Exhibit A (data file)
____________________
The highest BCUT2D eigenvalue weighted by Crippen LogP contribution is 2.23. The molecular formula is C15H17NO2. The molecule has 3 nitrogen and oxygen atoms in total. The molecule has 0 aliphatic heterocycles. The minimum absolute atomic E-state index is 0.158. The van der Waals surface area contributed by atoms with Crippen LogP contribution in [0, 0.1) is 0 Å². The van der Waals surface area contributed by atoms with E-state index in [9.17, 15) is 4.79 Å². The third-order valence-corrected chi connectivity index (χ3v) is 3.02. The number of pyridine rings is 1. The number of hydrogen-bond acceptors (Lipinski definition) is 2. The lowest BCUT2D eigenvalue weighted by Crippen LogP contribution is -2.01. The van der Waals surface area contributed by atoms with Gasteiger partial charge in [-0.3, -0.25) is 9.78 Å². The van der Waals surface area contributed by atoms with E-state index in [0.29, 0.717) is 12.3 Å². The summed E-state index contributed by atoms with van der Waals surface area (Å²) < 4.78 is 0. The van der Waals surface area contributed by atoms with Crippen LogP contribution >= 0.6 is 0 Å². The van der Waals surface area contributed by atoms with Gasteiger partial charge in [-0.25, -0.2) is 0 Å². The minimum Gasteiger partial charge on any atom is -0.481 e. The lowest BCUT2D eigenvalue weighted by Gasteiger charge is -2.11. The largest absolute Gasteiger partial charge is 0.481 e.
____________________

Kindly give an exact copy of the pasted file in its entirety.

The highest BCUT2D eigenvalue weighted by Crippen LogP contribution is 2.23. The molecular formula is C15H17NO2. The molecule has 3 nitrogen and oxygen atoms in total. The molecule has 0 aliphatic heterocycles. The minimum absolute atomic E-state index is 0.158. The van der Waals surface area contributed by atoms with Crippen LogP contribution in [0, 0.1) is 0 Å². The van der Waals surface area contributed by atoms with E-state index in [9.17, 15) is 4.79 Å². The third-order valence-corrected chi connectivity index (χ3v) is 3.02. The number of pyridine rings is 1. The number of hydrogen-bond acceptors (Lipinski definition) is 2. The lowest BCUT2D eigenvalue weighted by Crippen LogP contribution is -2.01. The van der Waals surface area contributed by atoms with Gasteiger partial charge in [-0.3, -0.25) is 9.78 Å². The van der Waals surface area contributed by atoms with E-state index in [0.29, 0.717) is 12.3 Å². The summed E-state index contributed by atoms with van der Waals surface area (Å²) < 4.78 is 0. The van der Waals surface area contributed by atoms with Crippen LogP contribution >= 0.6 is 0 Å². The van der Waals surface area contributed by atoms with Gasteiger partial charge in [-0.25, -0.2) is 0 Å². The minimum Gasteiger partial charge on any atom is -0.481 e. The lowest BCUT2D eigenvalue weighted by Gasteiger charge is -2.11. The largest absolute Gasteiger partial charge is 0.481 e.